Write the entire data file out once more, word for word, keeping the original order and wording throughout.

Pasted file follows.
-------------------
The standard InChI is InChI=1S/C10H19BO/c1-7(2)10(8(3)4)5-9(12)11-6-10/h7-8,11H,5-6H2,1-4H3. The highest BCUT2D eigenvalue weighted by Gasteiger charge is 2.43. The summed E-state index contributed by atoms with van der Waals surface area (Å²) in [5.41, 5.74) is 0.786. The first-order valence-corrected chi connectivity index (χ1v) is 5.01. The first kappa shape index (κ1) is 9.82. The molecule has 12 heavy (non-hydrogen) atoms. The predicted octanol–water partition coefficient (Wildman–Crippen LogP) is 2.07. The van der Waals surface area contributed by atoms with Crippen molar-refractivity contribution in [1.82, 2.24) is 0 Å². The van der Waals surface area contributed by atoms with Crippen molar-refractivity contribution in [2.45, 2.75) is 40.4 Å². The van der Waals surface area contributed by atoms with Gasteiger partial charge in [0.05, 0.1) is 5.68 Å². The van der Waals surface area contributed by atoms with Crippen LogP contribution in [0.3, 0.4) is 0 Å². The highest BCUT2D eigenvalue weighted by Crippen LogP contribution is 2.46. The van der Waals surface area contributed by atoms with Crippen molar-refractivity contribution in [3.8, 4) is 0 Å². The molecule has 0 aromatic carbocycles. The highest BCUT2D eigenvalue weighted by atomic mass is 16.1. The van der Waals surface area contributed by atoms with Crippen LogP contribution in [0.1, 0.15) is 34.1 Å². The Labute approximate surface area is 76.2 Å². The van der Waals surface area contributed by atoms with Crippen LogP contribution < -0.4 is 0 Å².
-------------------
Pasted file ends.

The standard InChI is InChI=1S/C10H19BO/c1-7(2)10(8(3)4)5-9(12)11-6-10/h7-8,11H,5-6H2,1-4H3. The highest BCUT2D eigenvalue weighted by Gasteiger charge is 2.43. The summed E-state index contributed by atoms with van der Waals surface area (Å²) in [5.41, 5.74) is 0.786. The first-order valence-corrected chi connectivity index (χ1v) is 5.01. The first kappa shape index (κ1) is 9.82. The molecule has 12 heavy (non-hydrogen) atoms. The predicted octanol–water partition coefficient (Wildman–Crippen LogP) is 2.07. The van der Waals surface area contributed by atoms with Crippen molar-refractivity contribution in [1.82, 2.24) is 0 Å². The van der Waals surface area contributed by atoms with Crippen molar-refractivity contribution in [2.45, 2.75) is 40.4 Å². The van der Waals surface area contributed by atoms with Gasteiger partial charge in [0.05, 0.1) is 5.68 Å². The van der Waals surface area contributed by atoms with Crippen LogP contribution in [0.3, 0.4) is 0 Å². The highest BCUT2D eigenvalue weighted by Crippen LogP contribution is 2.46. The van der Waals surface area contributed by atoms with Crippen molar-refractivity contribution in [3.8, 4) is 0 Å². The molecule has 0 aromatic carbocycles. The highest BCUT2D eigenvalue weighted by atomic mass is 16.1. The van der Waals surface area contributed by atoms with Crippen LogP contribution in [0.1, 0.15) is 34.1 Å². The Labute approximate surface area is 76.2 Å². The van der Waals surface area contributed by atoms with Crippen LogP contribution < -0.4 is 0 Å².